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How Asos plans to generate more revenue from its retail media


By John McCarthy, Opinion Editor

March 14, 2023 | 7 min read

Expect more on-site ads, sponsored search and an ambitious connected TV plan underpinned by a new Criteo partnership.


Asos first launched its retail media business in 2021 / Asos

In the face of what its CEO has called “challenging trading conditions,” e-commerce giant Asos is going where many other brands have gone in the past 12 months to eke out a new source of revenue: retail media.

Asos first launched its retail media business in 2021, slightly before top brands were fully convinced this was the direction of travel. Currently, it offers brands support on social media campaigns, targeted emails and app push notifications across its website and app. But it is trying to mature that product offer in the face of increased competition from brands such as Westfield and Boots, which have all launched their own networks in recent months. To do that, it has brought in a top adtech partner in Criteo. Currently AMG works directly with Asos’ top 150 brand partners, it now looks to onboard 200 more. In the longterm, it wants to be able to facilitate the needs of all 900 partners across all markets.

Elton Ollerhead is the director of Asos Media Group (AMG) and says that the Criteo partnership will initially underpin the launch of three new creative solutions for brands. The first of these is the creation of a sponsored ads product in the Asos search results and product listings – formats that Amazon users will be familiar with. Brands have been requesting this for as long as he’s been in the role, he says, and there will be significant scale with the retailer boasting 26 million ”active” customers in 200 markets around the world, with the ”vast majority” of these in the four launch markets.

These users browse some 70,000 products from nearly 900 brands, not including its own labels. Brands looking to get a leg up on rivals will have the incentive to own coveted search terms.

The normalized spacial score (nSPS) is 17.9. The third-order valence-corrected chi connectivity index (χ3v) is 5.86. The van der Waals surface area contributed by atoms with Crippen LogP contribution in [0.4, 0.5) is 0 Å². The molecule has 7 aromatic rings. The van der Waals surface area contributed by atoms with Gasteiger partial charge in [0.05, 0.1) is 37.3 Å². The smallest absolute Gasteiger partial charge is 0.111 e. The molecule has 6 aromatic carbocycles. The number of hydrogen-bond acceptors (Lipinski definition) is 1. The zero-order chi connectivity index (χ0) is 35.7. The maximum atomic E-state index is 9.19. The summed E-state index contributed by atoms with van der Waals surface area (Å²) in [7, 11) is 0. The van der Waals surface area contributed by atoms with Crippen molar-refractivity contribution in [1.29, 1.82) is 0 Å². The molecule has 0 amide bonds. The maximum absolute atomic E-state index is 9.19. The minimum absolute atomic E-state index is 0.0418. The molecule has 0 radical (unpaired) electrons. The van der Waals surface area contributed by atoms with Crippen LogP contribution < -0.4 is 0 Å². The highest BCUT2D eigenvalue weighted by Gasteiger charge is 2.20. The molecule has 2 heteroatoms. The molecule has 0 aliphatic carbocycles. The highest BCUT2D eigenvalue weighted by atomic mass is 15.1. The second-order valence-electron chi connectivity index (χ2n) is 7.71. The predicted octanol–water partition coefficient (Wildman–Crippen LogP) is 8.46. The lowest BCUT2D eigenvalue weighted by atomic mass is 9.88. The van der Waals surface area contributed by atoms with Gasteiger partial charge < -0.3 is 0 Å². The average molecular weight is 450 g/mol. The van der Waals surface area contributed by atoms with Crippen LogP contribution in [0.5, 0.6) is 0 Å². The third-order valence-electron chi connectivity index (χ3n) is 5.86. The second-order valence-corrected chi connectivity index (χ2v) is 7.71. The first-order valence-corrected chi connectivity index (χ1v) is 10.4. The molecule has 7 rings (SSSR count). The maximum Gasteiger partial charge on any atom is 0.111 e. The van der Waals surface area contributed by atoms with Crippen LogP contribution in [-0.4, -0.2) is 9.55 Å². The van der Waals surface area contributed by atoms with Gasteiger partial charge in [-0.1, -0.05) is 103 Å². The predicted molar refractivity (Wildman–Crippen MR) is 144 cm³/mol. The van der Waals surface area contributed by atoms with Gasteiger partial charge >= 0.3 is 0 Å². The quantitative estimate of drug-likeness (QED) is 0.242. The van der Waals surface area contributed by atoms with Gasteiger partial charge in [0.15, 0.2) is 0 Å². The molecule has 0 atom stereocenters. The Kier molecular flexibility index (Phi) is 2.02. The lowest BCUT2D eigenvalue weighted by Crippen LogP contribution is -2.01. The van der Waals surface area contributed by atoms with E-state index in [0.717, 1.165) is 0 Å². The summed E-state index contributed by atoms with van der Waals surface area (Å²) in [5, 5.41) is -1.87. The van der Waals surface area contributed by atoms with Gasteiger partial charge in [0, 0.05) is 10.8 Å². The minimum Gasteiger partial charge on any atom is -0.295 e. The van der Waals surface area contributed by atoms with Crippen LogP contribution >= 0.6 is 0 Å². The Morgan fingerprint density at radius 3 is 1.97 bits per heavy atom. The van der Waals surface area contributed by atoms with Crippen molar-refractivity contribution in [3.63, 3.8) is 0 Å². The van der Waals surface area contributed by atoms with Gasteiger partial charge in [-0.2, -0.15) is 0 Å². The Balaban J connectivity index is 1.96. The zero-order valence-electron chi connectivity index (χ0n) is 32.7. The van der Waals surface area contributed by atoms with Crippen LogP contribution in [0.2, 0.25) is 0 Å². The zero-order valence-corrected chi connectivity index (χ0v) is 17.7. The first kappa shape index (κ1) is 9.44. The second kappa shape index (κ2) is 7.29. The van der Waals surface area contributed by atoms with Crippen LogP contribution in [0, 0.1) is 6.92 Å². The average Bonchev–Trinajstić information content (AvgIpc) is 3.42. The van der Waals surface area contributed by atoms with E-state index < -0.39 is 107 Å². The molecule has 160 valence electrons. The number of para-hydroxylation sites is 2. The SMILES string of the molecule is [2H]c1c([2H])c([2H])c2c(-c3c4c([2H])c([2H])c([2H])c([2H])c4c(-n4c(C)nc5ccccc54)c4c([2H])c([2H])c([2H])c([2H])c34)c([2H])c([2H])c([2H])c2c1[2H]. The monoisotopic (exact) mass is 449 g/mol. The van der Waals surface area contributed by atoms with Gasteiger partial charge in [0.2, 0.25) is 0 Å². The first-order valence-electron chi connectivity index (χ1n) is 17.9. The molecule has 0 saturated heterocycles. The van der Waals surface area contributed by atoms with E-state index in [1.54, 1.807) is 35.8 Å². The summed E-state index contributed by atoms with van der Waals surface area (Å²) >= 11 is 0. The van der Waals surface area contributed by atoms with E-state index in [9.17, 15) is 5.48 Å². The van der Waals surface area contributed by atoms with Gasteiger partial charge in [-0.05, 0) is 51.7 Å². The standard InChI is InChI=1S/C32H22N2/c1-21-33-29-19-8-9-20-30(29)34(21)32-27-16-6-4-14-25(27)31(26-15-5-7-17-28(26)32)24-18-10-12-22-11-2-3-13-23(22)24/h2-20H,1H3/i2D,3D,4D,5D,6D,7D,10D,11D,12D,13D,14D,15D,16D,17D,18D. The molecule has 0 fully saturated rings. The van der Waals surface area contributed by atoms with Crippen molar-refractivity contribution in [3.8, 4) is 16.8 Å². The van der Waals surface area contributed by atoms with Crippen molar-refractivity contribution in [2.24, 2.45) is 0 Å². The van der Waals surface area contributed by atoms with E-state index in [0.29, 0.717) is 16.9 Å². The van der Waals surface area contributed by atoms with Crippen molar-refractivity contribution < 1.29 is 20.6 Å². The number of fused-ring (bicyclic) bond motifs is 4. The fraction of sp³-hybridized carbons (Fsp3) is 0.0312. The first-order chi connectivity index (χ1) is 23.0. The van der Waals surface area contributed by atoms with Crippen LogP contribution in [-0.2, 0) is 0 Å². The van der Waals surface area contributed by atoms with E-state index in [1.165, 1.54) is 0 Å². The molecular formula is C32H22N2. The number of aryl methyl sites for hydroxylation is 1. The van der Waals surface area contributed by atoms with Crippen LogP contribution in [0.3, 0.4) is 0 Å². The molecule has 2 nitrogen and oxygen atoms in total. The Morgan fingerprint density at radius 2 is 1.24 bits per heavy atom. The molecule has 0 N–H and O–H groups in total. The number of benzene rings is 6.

As Ollerhead explains: ”The sponsored ads are a really effective addition. It’s a low-funnel tactic when people are intently searching for a specific item, so that’ll help brands really showcase their product at a time when people are ready to buy.”

Its second solution for brands is the extension of its on-site display ads, which will be shown on more pages in the coming months. Despite Asos pushing the ad load on its sites, Ollerhead dismisses concerns that it will impact the shopping experience, saying there will be ”creative consistency” with the ads as they are all shot in-house by AMG.

Finally, fueled by its first-party user data, AMG will be able to run client ads off-site and, in time, on connected TV. There will be an element of retargeting abandoned baskets and searched items from customers, as well as the targeting of lookalike audiences.

“The appeal for brands is really to reach those customers, as well as customers who might be elsewhere off-site, on the internet or on other publisher sites, bringing them back to a source to complete the sale and also to look at seeking out lookalike audiences.”

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AMG has come a long way since 2021 when it was mostly focused on shooting partner brands in the Asos style, “putting a fashion lens” on top brands – a service that sporting apparel brands in particular value.

Ollerhead says the next step with Criteo is to “enhance the distribution of the creative… and showcase the brands a lot better”.

“Brands are very keen on working with companies that own a first-party database of customers who are loyal and repeat purchasing. Using that data to target customers is valuable to our brands. They have told us that they are very interested in doing more of this. I think brands have really woken up to the power of retail media.“

As it stands, AMG can already target shoppers based on their browser habits and the Criteo deal will enhance targeting and measurement, he says. But what stands out most is not the retail media deal itself, which is replicable by rivals to some extent. Instead, Ollerhead talks up what the trusted Asos brand and its creative direction bring to clients, with strong product ads and an easy commerce path. “It’s not just a shop where you come and buy something – many come to get influenced on what to wear.”

The question for advertisers is whether they believe AMG’s golden goose database will provide them with the access to the high-intent fashionistas they need, or whether the offering could get lost in what’s proving to be a first-party data rush to fill the void of the third-party cookie.

Asos is, of course, not alone in seeing the benefits of retail media. UK grocery firm Ocado last week teamed up with The Trade Desk (TTD), which will be battling rival Criteo for the rights to unlock first-party data across the web too.

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